Tucked away on the south-west coast of Corsica is the ancient fishing port of Propriano. Although it has a history dating back to the Ancient Greeks most of the buildings on view today are from the early 19th century. Its attractive marina is a popular port of call for luxury yachts sailing around the Mediterranean and a growing number of small cruise ships. Passengers arriving at the port can enjoy a visit to some spectacular local beaches or take excursions into the traditional Corsican countryside.
Port of Propriano
Smaller cruise ships can dock right in the harbour within a few metres of the seafront promenade where all the shops and cafés are found. Some larger vessels may have to anchor offshore then tender passengers into the centre of Propriano.
Getting to Propriano
Passengers and crew heading for Propriano to meet up with cruise ships or private yachts can fly into Aéroport d’Ajaccio-Napoléon-Bonaparte which lies 65km to the north or Figari–Sud Corse Airport which lies 55km to the south-east. Unfortunately, there are only a limited number of international flights arriving at these destinations. A better option for many visitors is to fly to Marseille Provence Airport on the mainland then transfer to the ferry terminal in Marseille. The 12-hour crossing with La Méridionale Ferries to Propriano operates about three times per week. For shorter and more frequent crossings passengers could travel to the Corsica Ferries terminal in Toulon from Marseille Airport then take a ferry to Ajaccio or Porto-Vecchio.
Getting Around in Propriano
Propriano is so tiny that there’s no need for any transport as all local attractions and some lovely nearby beaches are easily accessible on foot. There’s a small taxi rank near the port on Cours Napoleon for trips out of town and visitors can book boat trips and fishing expeditions from local operators in the harbour.
Main Tourist Attractions
On arrival in the heart of this small port town cruise ship passengers should take a wander along the seaside promenade which overlooks the luxury yachts and fishing boats docked in the harbour. This walkway is filled with attractive bars and cafés together with a number of stylish boutiques and touristy shops. Up some steps and just inland from the coast road is the beautiful Eglise Notre Dame de Misericorde (7 Rue du Dr Félix Mariani) which dominates the Old Town of Propriano. Visitors are treated to great views of the whole town and its harbour from the square outside the church.
Selecting a restaurant for lunch when there are so many to choose from can be tricky in Propriano. One which is consistently regarded as being a cut above the rest is Terra Cotta (31 Avenue Napoléon III) which serves first-class French cuisine at its seafront location. Some passengers prefer to simply head back to their ship for a buffet lunch as cruise ships are usually docked right in the harbour.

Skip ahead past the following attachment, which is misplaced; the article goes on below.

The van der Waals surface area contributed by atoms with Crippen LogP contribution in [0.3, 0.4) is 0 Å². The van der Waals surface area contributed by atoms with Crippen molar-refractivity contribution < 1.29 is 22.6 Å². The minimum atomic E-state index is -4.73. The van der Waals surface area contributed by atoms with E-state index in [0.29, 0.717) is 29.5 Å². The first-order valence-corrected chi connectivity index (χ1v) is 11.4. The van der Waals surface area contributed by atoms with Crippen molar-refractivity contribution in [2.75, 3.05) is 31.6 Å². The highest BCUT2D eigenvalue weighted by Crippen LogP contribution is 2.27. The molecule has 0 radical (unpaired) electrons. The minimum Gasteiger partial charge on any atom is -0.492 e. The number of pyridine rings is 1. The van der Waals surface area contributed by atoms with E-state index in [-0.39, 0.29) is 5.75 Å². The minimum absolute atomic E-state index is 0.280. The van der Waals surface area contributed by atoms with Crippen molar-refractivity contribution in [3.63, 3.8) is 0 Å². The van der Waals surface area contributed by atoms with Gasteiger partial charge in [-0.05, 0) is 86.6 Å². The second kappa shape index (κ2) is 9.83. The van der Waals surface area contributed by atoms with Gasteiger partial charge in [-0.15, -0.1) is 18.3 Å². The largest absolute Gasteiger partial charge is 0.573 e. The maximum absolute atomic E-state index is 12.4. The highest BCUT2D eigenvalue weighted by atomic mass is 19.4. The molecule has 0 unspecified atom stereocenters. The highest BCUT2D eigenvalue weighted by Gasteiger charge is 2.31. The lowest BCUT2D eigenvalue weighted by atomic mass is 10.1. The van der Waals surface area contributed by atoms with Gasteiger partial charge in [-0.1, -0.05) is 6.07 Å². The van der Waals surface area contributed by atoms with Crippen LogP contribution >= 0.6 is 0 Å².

Other than strolling around the warren of tiny streets which make up this part of town there’s little in the way of major attractions so many visitors like to spend a few hours at one of the local beaches during their day in port. The closest one to the harbour is Plage du Lido which is only 500m west of the Tourist Information Office (21 Avenue Napoléon III) in the town centre. Just a little further east is Plage De Propriano which is also easily walkable from the cruise ship dock. If you’d like to travel a little further afield (and can find a taxi) it’s well worth visiting Plage de Campomoro. This beach lies 17km south-west of Propriano in the popular holiday resort of Belvédère-Campomoro and is considered to be one of the most beautiful on the island.
Shore Excursions Beyond Propriano
Visitors who want to explore a little more of south-western Corsica can arrange a taxi tour or hire a car from the port when official shore excursions aren’t available. The nearest local attraction other than the region’s beaches is the lovely village of Olmeto which lies just 10km to the north. With great views over Propriano and the Mediterranean beyond this is a great place to appreciate something of traditional Corsican life. A further 14km into the hills following a slow, winding road is the archaeological site of Filitosa where artefacts dating back to 3300 BC have been discovered. The highlight of any excursion from Propriano is a visit to the medieval town of Sartène which is widely regarded as the most typical of all of Corsica’s traditional settlements. It stands on a hillside some 14km south-east of the port and is home to a number of interesting attractions including the Genoese Pont de Spina-Cavallu which dates back to the 13th century and an important Museum of Prehistoric Corsica. Some 14km north-east of Sartène are the thermal baths of Bains de Caldane which have been in use since the 4th century AD. A relaxing dip in their sulphurous waters is an ideal way to relax before returning to the Port of Propriano for your onward voyage.
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